Regular maintenance is important for the growth of earthworms. The temperature should be between 15 to 25-degree centigrade and the moisture level should be at 80-90%. Within one to two months, the earthworms can multiply up to 300 times relying on this process and factors affecting the process, and then they can be harvested.

Materials Required for Vermicomposting:

  • Crop residues

  • Vegetable waste

  • Cattle dung

  • Dried leaves

  • Waste from agro-industries

  • A suitable container

  • Shed

  • Pits

  • Water supply

  • Earthworms

Preparation of Vermicomposting

  • A container with suitable dimensions is chosen and a worm bed is made at the pit of the container. This worm bed consists of old papers, sugar cane trash, paddy husk, and coir waste. A thin layer of soil is spread over this mixture and the humidity is maintained at 40-45%

  • A mix of organic waste, slurry from a biogas plant, and cattle dung is spread over the bed and it is kept for half digestion for a period of two weeks. During this time, the temperature of the bedding will rise to 50-55 degrees centigrade. A 5-10% neem cake is added to eliminate harmful microorganisms.

  • After the temperature is cooled down to 30 degrees, the earthworms are introduced. Around 500 earthworms are introduced for 100 kgs of organic material.

  • The bed is covered with straw and jute clothes to protect the worm. The temperature is maintained at 20-30 degrees centigrade and the moisture content is kept at 45-50%. (pH: 6.5-7)

  • The compost will be ready in around 60 days and after it is ready the worms are separated by spreading the vermicompost on a plastic sheet in a heap under sunlight. As earthworms are sensitive to sunlight, they will move to the bottom of the heap and the top layer of the compost can be removed.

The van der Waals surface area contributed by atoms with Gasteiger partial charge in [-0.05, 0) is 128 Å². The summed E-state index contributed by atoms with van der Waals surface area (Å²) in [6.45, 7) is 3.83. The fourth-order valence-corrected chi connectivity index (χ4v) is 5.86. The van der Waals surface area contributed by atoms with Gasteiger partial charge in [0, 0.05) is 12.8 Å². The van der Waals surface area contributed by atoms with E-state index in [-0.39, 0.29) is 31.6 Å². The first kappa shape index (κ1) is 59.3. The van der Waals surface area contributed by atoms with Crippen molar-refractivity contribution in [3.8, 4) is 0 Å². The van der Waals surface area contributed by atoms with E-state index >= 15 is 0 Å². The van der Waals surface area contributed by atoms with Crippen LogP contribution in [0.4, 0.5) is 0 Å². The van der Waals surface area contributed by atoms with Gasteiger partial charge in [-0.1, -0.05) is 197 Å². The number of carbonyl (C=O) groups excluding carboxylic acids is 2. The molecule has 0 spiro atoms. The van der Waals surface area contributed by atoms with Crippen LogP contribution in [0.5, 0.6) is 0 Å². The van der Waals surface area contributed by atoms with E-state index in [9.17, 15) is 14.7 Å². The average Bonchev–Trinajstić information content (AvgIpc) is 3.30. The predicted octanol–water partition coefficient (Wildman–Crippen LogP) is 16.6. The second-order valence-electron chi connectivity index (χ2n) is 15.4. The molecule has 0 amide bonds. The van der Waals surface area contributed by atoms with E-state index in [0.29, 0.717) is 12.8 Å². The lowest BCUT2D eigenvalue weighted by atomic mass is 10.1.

Vermiculture Facts:

  • Vermicompost is eco-friendly and it can help in reducing landfill

  • The warm liquid at the bottom of the worm bin is great for the growth of garden plants. It is also known as worm tea.

  • Worm casting can improve soil fertility by enriching it with nutrients.

  • Worms have no eyes, no ears, and 5 hearts.

  • They breathe through their skin.

  • They are species of earthworms, they are rarely found in the soil unless seeded prior.

  • When healthy, they can eat about half of their body weight in food each day.

  • They are hermaphroditic (they have both male and female sex organs) but two worms are needed to reproduce.

  • The two worms join together and exchange sperm and both worms secrete cocoons that contain eggs.

  • Red Wigglers are used whereby the soil is; infertile due to excessive artificial fertilizer

  • Containing cancerous cells because of waste materials.


  • Natural restoration of soil.

  • The worms use their bodies to remove toxins in the soil.

  • They produce compost tea which is used to spray other plants as an insecticide.

We, therefore, urge Basotho to practice this method of farming as it protects the soil and improves its quality. Chemical fertilizers are highly harmful to the environment as they contain materials that are contagious in the long run and pollute the water.